There’s some good news and not-so-good news lately that affects the automotive aftermarket.
First, the not-so-good. Miles driven are down. Again. Northcoast Research, a Cleveland-based firm that tracks miles driven and presents data about six weeks ahead of the government, isn’t convinced that miles driven will reverse the decline it’s been experiencing. For November 2011, Northcoast notes that miles driven were down 3 percent from November 2010. October was down 3.5 percent; September was down 1.2 percent. Why’s this important? Of course, because the more miles driven, the more wear and tear on vehicles, the more they need to be fixed and the more parts get bought and installed.
Factors affecting miles driven include unemployment (fewer commuters means fewer miles) and elevated food and gasoline prices, among other things. Many motorists have been in the mindset the past few years that they must consolidate shopping trips, for example, to save money on fuel. To put further strain on miles driven, enter the Iranian government. The military has threatened to block the Strait of Hormuz, through which about a fifth of the world’s oil supply is transported. The Strait of Hormuz lies at the southern end of the Persian Gulf. If the Iranians are successful at choking off the supply of oil there, a number of analysts believe a gallon of gas could average $5. No mystery what that would do to miles driven.
The good news? All those vehicles on the road are getting older! The average age of vehicles has reached a record high, according to Polk. The average age of cars and light trucks on the roads today is 10.8 years, Polk says. That’s good, because the older vehicles get, the more things start falling apart. Cars are, on average, 11.1 years old. Light trucks, which includes pickups and SUVs, are on average 10.4 years.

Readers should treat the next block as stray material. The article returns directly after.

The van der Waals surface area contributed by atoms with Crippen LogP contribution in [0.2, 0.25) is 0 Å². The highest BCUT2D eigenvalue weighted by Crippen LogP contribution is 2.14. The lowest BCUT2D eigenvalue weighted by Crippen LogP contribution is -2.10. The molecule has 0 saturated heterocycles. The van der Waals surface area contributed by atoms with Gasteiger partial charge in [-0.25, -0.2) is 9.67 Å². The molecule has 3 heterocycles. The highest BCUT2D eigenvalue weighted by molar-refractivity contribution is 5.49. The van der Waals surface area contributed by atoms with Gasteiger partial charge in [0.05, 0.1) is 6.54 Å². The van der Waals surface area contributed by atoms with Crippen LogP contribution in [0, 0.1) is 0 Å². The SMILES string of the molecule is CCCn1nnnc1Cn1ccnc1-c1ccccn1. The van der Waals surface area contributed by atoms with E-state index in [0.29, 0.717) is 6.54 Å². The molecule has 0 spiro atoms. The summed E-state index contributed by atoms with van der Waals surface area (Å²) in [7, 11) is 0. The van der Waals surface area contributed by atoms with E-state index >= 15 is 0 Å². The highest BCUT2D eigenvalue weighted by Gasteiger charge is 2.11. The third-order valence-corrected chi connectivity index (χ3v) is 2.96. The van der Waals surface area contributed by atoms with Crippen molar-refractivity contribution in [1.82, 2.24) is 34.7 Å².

YOU CAN NEVER HAVE TOO MANY CONTESTS
You may have noticed a new contest in the January issue of Counterman
. We already run the very popular Guess the Car program
, where readers have to decipher a funny little picture and figure out what make or model it represents.
The new contest, called Quest for Cash, gives readers a chance to win up to $350 a month in prizes. All you have to do is read the magazine. An online quiz asks you questions about stuff you saw in the magazine. Three, randomly chosen correct entrants will win $200, $100 and $50 respectively. Go to www.counterman.com/questforcash
and give it a try.
One of the best parts of my job every month is emailing people to tell them they’ve won money. How often do you get good news by email anymore, right? And with the prospect of higher gas prices, that money will come in handy.